Story Highlights• Constituents expressing intense anger over immigration bill at GOP senators
• Nearly half of voters who oppose immigration plan view it as extremely important
• Those who support immigration reform not demanding that Congress act
By Bill Schneider
CNN Senior Political Analyst
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WASHINGTON (CNN) -- In his speech Tuesday on immigration reform, President Bush was trying to provide political cover for members of Congress to support the legislation. That could be tough.
Republicans are getting an earful on immigration. "I have learned some new words from some of my constituents," Sen. Jon Kyl, R-Arizona, said.
The angry response comes as a shock. "The level of intensity and volume is, I think, surprising,'' CNN contributor and radio talk show host Bill Bennett said. "We've talked to a number of Republican senators, and they confessed to being surprised by the reaction."
There's a big difference in intensity. Among those who favor a path to citizenship for illegal immigrants, 28 percent say the issue is extremely important to them, according to a CNN/Opinion Research Corporation poll. Those who oppose a path to citizenship feel much more strongly about the issue. Forty-seven percent say it's extremely important.
The poll, conducted May 4-6, had a margin of error of plus or minus 3 percentage points.
President Bush said the legislation puts enforcement first. "If you're serious about securing our borders, it makes sense to support legislation that makes enforcement our highest priority," Bush said Tuesday.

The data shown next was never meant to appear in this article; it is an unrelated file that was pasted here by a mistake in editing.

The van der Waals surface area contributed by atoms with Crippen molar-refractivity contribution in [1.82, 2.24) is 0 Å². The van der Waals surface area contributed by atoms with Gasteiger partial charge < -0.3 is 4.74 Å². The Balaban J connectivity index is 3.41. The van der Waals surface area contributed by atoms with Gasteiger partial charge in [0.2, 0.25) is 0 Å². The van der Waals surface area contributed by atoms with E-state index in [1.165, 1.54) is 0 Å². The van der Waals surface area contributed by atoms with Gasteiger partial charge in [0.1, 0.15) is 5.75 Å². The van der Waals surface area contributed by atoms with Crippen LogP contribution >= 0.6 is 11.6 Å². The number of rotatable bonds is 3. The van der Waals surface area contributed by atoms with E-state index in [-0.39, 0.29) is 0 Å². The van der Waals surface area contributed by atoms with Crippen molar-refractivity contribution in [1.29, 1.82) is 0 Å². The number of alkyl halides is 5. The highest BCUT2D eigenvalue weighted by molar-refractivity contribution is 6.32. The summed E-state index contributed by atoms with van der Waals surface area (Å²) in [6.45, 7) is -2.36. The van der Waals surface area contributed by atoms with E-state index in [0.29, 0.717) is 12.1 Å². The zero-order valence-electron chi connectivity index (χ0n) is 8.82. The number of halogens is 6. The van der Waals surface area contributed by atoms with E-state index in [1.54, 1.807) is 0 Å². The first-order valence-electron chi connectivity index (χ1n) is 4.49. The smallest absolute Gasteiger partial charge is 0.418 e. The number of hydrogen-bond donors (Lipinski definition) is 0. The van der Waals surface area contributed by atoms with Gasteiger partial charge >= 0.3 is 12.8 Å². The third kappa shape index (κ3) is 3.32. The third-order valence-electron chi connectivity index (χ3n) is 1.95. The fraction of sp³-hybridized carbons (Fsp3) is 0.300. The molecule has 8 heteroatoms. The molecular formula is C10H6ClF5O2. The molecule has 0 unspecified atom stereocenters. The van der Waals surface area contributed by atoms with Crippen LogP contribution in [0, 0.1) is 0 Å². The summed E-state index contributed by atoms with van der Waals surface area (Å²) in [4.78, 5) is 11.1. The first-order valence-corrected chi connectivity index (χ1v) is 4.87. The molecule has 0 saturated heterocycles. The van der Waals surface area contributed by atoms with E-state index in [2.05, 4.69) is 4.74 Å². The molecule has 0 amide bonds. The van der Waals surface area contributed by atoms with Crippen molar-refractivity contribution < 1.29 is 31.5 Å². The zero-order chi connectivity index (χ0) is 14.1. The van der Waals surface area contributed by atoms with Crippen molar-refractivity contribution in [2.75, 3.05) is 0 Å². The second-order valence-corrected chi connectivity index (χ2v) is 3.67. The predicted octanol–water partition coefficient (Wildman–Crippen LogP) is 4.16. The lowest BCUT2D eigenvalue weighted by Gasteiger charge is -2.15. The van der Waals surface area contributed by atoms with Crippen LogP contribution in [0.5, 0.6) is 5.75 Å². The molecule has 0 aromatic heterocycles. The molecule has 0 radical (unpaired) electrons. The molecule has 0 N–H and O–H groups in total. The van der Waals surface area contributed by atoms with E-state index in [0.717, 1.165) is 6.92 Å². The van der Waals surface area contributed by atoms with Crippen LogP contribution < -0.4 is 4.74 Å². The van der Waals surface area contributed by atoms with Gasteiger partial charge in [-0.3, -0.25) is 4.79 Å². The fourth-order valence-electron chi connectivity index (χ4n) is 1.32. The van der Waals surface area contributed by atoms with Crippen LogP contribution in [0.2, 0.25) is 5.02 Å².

Conservative critics responded with a scathing indictment. Republican presidential candidate Mike Huckabee said, "The folks out there in America who, when they see Washington saying we have this wonderful plan, they say 'Yeah right. We saw what you did with Katrina, we saw what you did with corruption, we saw what you have done in terms of managing the war. So when you tell us you fixed immigration, we are not buying.' "
President Bush used equally harsh language to assail his critics. "If you want to kill the bill, if you don't want to do what's right for America, you can pick one little aspect out of it. You can use it to frighten people,'' Bush said.
But critics of the legislation are not frightened. They're angry.
You don't see as much intensity among supporters of the legislation. "People have begun to realize that the bill is not quite as bad as those who said it was before they had read it," Kyl observed.
Sen. Lindsey Graham, R-South Carolina, put it this way: "Our product is better than those who want to do nothing.''
Those who favor the legislation are not demanding that Congress act, or else. Those who oppose it are threatening retaliation.
Which is why President Bush felt he had to say: "It takes a lot of courage in the face of some of the criticism in the political world to do what's right, not what's comfortable."
President Bush may not be in a position to offer much by way of political cover. When he spoke at the event in Georgia, only one Georgia lawmaker -- Sen. Saxby Chambliss -- appeared on the platform with him.
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